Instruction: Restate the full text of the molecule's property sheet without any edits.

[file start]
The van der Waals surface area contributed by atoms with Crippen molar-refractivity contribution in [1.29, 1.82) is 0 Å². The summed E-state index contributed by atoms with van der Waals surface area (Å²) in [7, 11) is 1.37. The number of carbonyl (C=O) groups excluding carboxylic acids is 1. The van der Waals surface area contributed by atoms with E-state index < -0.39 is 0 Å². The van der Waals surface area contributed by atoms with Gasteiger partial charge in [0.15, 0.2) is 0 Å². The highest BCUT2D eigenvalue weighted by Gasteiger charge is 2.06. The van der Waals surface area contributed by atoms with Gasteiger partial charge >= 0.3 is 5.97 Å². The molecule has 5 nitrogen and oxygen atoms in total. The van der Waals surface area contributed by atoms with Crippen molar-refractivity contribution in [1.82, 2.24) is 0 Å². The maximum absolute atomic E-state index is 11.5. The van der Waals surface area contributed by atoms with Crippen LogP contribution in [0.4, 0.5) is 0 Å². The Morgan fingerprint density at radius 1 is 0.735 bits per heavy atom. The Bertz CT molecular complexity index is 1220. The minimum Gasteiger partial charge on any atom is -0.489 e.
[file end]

The van der Waals surface area contributed by atoms with Crippen molar-refractivity contribution in [1.29, 1.82) is 0 Å². The summed E-state index contributed by atoms with van der Waals surface area (Å²) in [7, 11) is 1.37. The number of carbonyl (C=O) groups excluding carboxylic acids is 1. The van der Waals surface area contributed by atoms with E-state index < -0.39 is 0 Å². The van der Waals surface area contributed by atoms with Gasteiger partial charge in [0.15, 0.2) is 0 Å². The highest BCUT2D eigenvalue weighted by Gasteiger charge is 2.06. The van der Waals surface area contributed by atoms with Gasteiger partial charge >= 0.3 is 5.97 Å². The molecule has 5 nitrogen and oxygen atoms in total. The van der Waals surface area contributed by atoms with Crippen molar-refractivity contribution in [1.82, 2.24) is 0 Å². The maximum absolute atomic E-state index is 11.5. The van der Waals surface area contributed by atoms with Crippen LogP contribution in [0.4, 0.5) is 0 Å². The Morgan fingerprint density at radius 1 is 0.735 bits per heavy atom. The Bertz CT molecular complexity index is 1220. The minimum Gasteiger partial charge on any atom is -0.489 e.